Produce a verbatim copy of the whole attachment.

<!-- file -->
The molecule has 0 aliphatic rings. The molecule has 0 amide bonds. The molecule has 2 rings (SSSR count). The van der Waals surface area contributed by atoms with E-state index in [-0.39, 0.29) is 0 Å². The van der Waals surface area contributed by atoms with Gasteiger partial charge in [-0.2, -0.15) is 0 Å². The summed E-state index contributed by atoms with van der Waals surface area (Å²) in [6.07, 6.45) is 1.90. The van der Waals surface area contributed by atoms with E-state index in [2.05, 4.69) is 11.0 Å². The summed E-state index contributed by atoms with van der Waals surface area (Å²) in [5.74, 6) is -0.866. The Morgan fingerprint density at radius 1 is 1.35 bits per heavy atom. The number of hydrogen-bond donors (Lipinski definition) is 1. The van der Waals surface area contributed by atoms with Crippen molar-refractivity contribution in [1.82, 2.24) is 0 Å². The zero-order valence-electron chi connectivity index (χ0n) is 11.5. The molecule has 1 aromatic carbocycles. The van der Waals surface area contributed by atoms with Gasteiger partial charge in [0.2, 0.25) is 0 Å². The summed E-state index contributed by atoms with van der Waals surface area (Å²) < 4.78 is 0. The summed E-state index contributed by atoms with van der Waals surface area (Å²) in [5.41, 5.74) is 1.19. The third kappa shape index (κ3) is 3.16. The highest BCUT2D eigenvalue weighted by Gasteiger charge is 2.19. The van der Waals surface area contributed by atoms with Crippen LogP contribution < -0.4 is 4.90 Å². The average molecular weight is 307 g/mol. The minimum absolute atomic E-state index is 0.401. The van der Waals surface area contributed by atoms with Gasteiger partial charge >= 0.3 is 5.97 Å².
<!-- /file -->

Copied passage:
The molecule has 0 aliphatic rings. The molecule has 0 amide bonds. The molecule has 2 rings (SSSR count). The van der Waals surface area contributed by atoms with E-state index in [-0.39, 0.29) is 0 Å². The van der Waals surface area contributed by atoms with Gasteiger partial charge in [-0.2, -0.15) is 0 Å². The summed E-state index contributed by atoms with van der Waals surface area (Å²) in [6.07, 6.45) is 1.90. The van der Waals surface area contributed by atoms with E-state index in [2.05, 4.69) is 11.0 Å². The summed E-state index contributed by atoms with van der Waals surface area (Å²) in [5.74, 6) is -0.866. The Morgan fingerprint density at radius 1 is 1.35 bits per heavy atom. The number of hydrogen-bond donors (Lipinski definition) is 1. The van der Waals surface area contributed by atoms with Crippen molar-refractivity contribution in [1.82, 2.24) is 0 Å². The zero-order valence-electron chi connectivity index (χ0n) is 11.5. The molecule has 1 aromatic carbocycles. The van der Waals surface area contributed by atoms with Gasteiger partial charge in [0.2, 0.25) is 0 Å². The summed E-state index contributed by atoms with van der Waals surface area (Å²) < 4.78 is 0. The summed E-state index contributed by atoms with van der Waals surface area (Å²) in [5.41, 5.74) is 1.19. The third kappa shape index (κ3) is 3.16. The highest BCUT2D eigenvalue weighted by Gasteiger charge is 2.19. The van der Waals surface area contributed by atoms with Crippen LogP contribution < -0.4 is 4.90 Å². The average molecular weight is 307 g/mol. The minimum absolute atomic E-state index is 0.401. The van der Waals surface area contributed by atoms with Gasteiger partial charge >= 0.3 is 5.97 Å².